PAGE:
“Do as I say, not as I do.” The old adage rang in my ears as I was talking to a colleague and friend of mine. She had been lamenting over the fact that her students (a lot of them transfers, others lazy), could not play their scales well. She’s very passionate about foundation and technique, and her student’s lack of dedication in learning their scales was driving her crazy. But instead of sitting around and complaining, she was telling me about the well-crafted solution she had come up with. She had come up with a studio-wide scales challenge. And it was so impressive, detailed, and well-done!
Each student had ten levels they were to complete as quickly and thoroughly as they could. She had come up with a plan for each individual student, written each plan on index cards, and given each student envelopes with their goals. She also had a board she kept in her studio, and the students got their assigned ribbon color placed on each level as they passed it. Visually appealing, and it welcomed healthy competition. Each student was learning at their own level, but racing to learn their goals faster than everyone else!
Now I tell you all of this not to brag on how good of a teacher she is (although she is amazing!), but to tell you that what came next in our conversation struck me hard. Because she didn’t just stop with making scale challenges for her students. She also went to her college professor, and had him write up ten levels for her to learn.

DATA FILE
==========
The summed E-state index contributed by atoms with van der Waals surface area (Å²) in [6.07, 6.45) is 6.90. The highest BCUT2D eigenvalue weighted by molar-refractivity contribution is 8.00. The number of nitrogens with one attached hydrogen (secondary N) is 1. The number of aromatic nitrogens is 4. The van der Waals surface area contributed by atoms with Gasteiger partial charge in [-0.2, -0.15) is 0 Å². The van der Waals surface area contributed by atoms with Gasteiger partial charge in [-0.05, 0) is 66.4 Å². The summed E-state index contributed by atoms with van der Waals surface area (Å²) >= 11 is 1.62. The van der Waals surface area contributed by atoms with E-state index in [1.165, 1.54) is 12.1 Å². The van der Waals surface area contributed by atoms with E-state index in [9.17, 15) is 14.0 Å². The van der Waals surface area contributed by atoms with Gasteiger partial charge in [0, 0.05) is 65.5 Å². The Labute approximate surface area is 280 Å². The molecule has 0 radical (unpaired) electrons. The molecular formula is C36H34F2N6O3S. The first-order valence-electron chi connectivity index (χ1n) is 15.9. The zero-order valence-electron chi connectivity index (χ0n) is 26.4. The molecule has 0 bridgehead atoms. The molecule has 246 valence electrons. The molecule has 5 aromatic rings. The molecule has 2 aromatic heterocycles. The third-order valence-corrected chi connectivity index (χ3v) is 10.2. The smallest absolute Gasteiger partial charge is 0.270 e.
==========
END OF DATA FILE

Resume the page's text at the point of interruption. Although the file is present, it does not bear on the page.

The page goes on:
My friend had totally banished the idea of “do as I say, not as I do” in her studio. She was taking the initiative to instill in her students that she is also learning. And last time I checked, they were passing her in their scale levels (hers are pretty difficult)! She beamed as she described the confidence it gave them! Everyone in that studio is making progress, and she is creating a culture of shared learning. The kids now beg to play their scales “just one more time”. And they also have a sense that their teacher is right there in the trenches with them!
“Do as I say, not as I do” becomes destructive when applied to almost any area of life. When we instruct others to live in a way that we don’t ourselves model (whether as a teacher, parent, mentor, friend), hypocrisy begins to mark our lives and we become untrustworthy. Why would we want to breed hypocrisy instead of authenticity in our own studios?
As soon as we banish the old and easy way of thinking (whether or not we’ve said it out loud isn’t so much the point), the culture of our studio completely changes. Our students will have more respect for us and from us. Our piano parents will show more grace when we’re humble enough to admit fault. And shared learning occurs in a healthy environment where everyone knows they are growing, and encourages each other to grow steadily and well!
So what are some practical ways you can banish outdated and useless thinking and turn shared learning into your studio culture? Here’s just a few that have been floating around in my mind since that simple, yet profound, conversation:
~ Creating studio-wide challenges that the teacher also participates in.
~ Making an effort to take lessons yourself. There will always be people who are better musicians than you are – and that is okay! Learn from them!
~ Preparing a piece to perform at your studio recital.
~ Making practice a priority in your own life – using the strategies you encourage your students to use!
~ Try new teaching techniques (for example: online teaching amidst COVID-19!). Not everything has to work well for your studio. But you won’t know what works and what doesn’t if you don’t give new things a try!
~ Be transparent. Your students and parents need to know that you’re human too. No use in pretending you’re perfect!
Shared learning is worth it. Everyone involved reaps the benefits, and you might be surprised with how much you don’t know! Don’t let that discourage you … jump right in alongside your students, and you won’t look back 🙂
Then you’ll be saying “Do as I say… because I’m doing it too”!
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